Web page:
North Wilkesboro Speedway got its unique feature of an uphill and downhill stretch because of a capital crunch. The primary investment of $1500 was exhausted before the work was completed; thus, they had to amend the plan, and the final track was not perfectly oval. 

4. Richmond Raceway

Opened: 1946
Location: Henrico County, Virginia
Current Owner: NASCAR
Capacity: 51,000

Richmond Racewayphoto source: www.nascar.com

Richmond Raceway is known as ‘America’s premier short track.’ It is one of the favorite tracks of NASCAR drivers because of its unique D Shape. It has hosted several prestigious events since its inauguration in 1946, including the International Race of Champions, the United States Auto Club (USAC) sprint car series, and the Craftsman Truck Series Race.

This track is home to NASCAR Cup Series, NASCAR Xfinity Series, and the NASCAR Camping World Truck Series. It also hosts a couple of spring races on the first weekend of April and a pair of fall races on the first weekend of September. 

Richmond Raceway opened its gate on October 12, 1946, and hosted the first NASCAR in 1953. 

Did you know?

In 2010, Richmond Raceway installed a video scoring tower with futuristic technology. This tower reported has more LED square footage than any other in the motorsports industry.         

3. Los Angeles Memorial Coliseum

Opened: 1923
Location: South Figueroa Street, Los Angeles, California
Current Owner: The City of Los Angeles, County of Los Angeles, State of California
Capacity: 78,500

Los Angeles Memorial Coliseumphoto source: www.nascar.com

Los Angeles Memorial Coliseum was built in honor of the Los Angeles veterans who lost their lives in World War I. Later in 1968, it was redirected to all US veterans. The stadium was the largest in LA at the time of its construction.

LA Memorial Coliseum has a rich history of hosting several notable events, including the Summer Olympics, National Football League, Major League Baseball games, and others. In February 2022, NASCAR hosted its Busch Light Clash, an annual pre-season NASCAR Cup Series exhibition, at the Coliseum. It was held at a purpose-made quarter-mile track.    

The stadium was renovated many times, and the seating capacity was changed from time to time. The last major renovation was done in 2018-19 by the University of Southern California, which took over the master lease in 2013. Seats were replaced, a new sound system was added, stadium-wide Wi-Fi was introduced, the press box, as well as interior and exterior lighting, was upgraded, and two new HD jumbotrons were installed.     

Did you know?

Coliseum will host the 2028 Summer Olympics games. It will be the first stadium to hold events for three different Olympic games. 

2. Indianapolis Motor Speedway

Opened: 1909
Location: Speedway, Indiana
Current Owner: Penske Entertainment Group, Hulman & Company, and Eddie Rickenbacker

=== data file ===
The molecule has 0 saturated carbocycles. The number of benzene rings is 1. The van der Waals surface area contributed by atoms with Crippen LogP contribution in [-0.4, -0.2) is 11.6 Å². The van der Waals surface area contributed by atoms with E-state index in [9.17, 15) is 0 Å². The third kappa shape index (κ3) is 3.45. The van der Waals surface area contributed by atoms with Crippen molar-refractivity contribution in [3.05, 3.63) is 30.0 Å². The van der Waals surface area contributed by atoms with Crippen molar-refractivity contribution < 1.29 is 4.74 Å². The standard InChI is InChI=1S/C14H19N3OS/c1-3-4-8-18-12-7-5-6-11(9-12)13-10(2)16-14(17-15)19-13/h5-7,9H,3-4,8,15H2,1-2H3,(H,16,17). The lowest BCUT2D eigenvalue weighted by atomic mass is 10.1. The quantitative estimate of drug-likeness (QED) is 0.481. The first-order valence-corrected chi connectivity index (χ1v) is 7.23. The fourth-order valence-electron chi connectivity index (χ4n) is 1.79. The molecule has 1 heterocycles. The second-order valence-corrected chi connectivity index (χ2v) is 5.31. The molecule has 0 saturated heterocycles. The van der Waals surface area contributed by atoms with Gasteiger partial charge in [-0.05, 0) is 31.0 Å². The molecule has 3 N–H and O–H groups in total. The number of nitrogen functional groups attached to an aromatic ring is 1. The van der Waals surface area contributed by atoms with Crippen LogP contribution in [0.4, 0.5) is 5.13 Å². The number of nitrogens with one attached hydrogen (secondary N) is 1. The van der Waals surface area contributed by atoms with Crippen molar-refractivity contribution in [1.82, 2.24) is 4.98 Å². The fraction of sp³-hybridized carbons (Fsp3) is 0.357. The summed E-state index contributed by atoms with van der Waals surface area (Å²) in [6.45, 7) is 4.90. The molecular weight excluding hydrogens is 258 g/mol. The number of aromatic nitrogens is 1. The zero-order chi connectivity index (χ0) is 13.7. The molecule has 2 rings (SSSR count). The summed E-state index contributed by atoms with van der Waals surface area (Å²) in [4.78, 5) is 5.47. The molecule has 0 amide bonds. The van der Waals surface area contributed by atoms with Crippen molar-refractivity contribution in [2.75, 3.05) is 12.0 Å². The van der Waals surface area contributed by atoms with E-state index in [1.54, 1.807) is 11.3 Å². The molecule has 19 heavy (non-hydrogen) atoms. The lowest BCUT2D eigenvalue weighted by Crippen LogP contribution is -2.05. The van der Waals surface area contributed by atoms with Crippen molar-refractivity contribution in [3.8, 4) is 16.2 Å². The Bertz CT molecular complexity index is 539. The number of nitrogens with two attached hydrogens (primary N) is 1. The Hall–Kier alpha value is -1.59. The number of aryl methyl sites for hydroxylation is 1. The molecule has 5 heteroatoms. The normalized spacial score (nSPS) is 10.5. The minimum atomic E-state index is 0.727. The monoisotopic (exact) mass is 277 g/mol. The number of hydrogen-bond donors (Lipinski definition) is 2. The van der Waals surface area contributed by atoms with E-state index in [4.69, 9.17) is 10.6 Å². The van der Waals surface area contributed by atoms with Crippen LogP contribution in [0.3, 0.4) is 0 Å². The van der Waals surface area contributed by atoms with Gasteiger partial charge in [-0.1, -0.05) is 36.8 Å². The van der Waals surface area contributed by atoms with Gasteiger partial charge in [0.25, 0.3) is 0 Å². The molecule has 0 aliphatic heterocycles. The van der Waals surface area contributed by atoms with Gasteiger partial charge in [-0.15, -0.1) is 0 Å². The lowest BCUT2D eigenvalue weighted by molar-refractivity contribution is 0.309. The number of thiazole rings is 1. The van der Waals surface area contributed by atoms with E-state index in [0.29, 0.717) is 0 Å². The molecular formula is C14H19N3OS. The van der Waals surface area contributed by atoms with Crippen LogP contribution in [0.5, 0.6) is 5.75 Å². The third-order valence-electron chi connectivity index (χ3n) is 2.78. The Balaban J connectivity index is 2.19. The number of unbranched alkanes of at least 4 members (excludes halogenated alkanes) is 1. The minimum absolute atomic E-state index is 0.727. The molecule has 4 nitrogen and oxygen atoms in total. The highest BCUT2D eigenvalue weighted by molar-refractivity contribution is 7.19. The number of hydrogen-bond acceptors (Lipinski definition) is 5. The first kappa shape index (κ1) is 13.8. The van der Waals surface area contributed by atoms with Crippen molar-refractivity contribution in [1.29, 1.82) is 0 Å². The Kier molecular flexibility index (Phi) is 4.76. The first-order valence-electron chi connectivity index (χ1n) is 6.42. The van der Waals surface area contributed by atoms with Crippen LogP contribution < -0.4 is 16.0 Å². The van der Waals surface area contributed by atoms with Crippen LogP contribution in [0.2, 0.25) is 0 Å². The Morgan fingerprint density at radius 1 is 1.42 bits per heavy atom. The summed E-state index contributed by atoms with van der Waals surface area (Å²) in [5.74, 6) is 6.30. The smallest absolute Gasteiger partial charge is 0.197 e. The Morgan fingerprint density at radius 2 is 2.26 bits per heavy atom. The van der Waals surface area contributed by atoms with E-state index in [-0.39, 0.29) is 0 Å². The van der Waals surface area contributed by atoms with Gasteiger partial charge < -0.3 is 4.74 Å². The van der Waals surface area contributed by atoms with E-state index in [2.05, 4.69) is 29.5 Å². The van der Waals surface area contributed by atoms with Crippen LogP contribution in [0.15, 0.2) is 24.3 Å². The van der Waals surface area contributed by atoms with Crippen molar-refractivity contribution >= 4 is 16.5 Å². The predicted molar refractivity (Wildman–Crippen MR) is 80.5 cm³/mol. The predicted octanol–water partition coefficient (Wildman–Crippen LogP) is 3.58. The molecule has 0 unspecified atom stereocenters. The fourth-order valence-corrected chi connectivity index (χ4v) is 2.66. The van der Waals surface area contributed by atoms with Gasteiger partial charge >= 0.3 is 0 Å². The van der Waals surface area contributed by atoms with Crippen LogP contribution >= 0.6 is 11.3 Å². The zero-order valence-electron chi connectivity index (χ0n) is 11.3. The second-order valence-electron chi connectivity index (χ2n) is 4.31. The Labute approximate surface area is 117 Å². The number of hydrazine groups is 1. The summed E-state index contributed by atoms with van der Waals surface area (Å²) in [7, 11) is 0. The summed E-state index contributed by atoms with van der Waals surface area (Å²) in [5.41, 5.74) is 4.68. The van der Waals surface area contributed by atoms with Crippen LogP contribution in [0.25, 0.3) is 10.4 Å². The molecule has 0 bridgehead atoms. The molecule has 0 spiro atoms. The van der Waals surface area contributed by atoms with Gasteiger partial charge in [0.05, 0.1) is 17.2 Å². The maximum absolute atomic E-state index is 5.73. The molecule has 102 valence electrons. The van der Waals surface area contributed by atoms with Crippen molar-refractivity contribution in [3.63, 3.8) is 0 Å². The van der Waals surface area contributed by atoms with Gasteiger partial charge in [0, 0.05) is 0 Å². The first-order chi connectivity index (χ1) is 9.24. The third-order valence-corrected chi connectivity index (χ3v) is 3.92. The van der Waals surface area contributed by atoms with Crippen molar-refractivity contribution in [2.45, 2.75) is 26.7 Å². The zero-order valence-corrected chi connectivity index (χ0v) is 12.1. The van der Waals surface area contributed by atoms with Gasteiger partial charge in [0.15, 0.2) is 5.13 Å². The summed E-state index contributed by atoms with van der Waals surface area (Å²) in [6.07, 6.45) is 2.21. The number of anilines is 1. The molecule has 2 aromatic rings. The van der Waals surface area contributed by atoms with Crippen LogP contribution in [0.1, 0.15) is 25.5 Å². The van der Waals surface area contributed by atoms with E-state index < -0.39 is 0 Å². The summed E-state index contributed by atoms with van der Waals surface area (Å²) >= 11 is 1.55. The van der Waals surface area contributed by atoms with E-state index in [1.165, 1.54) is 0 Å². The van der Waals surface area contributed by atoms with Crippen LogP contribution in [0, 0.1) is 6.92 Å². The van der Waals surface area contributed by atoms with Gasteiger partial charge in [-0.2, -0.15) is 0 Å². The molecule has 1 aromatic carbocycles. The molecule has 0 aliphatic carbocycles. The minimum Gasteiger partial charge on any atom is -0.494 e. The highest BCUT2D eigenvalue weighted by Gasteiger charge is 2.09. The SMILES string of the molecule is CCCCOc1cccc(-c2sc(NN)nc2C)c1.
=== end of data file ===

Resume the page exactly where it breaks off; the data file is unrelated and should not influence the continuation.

Capacity: 400,000

Indianapolis Motor Speedwayphoto source: wikipedia.org

Indianapolis Motor Speedway is located about six miles west of Downtown Indianapolis. It is the third-oldest permanent auto-mobile racetrack and the second-oldest NASCAR track. 

Indianapolis Motor Speedway was built by Carl G. Fishes, an automobile parts and highway entrepreneur. Fisher was concerned about the safety of the drivers on the makeshift tracks and wanted to come up with something more permanent.

He also thought the linear racing tracks did not do justice to the spectators and thus constructed this purpose-built banked oval racing circuit to offer a better experience both to the drivers and the spectators.

Indianapolis Motor Speedway hosts Indianapolis 500 and NASCAR’s Verizon 200 and Pennzoil 150. Previously, it was the home of the US Grand Prix.

Did you know?

Indianapolis Motor Speedway is the highest-capacity sports venue in the world. It can accommodate up to 400,000 spectators and has 257,327 permanent seats. 

1. Milwaukee Mile

Opened: 1903
Location: Wisconsin State Fair Park, West Allis, Wisconsin
Current Owner: State of Wisconsin
Capacity: 35,000

Milwaukee Milephoto source: wistatefair.com

Milwaukee Mile is the oldest NASCAR racetrack, and it opened its gates on September 11, 1903. It is also the oldest operating motor speedway in the world.   

The track is located at Wisconsin State Fair Park. In addition to NASCAR races, this historic stadium has also hosted events sanctioned by other notable bodies, such as the United States Auto Club, American Automobile Association, and IndyCar Series.

Milwaukee Mile was built in 1876 as a private horse racing track. In 1891, the Agricultural Society of the State of Wisconsin purchased the land to make it a permanent site for Wisconsin State Fair. In 1903, the first motorsports event was held on the dirt track. The one-mile-long oval-shaped racetrack was paved in 1954.

Did you know?

Milwaukee Mile hosted at least one race every year from 1903 to 2015, barring the years when the US partook in World War II.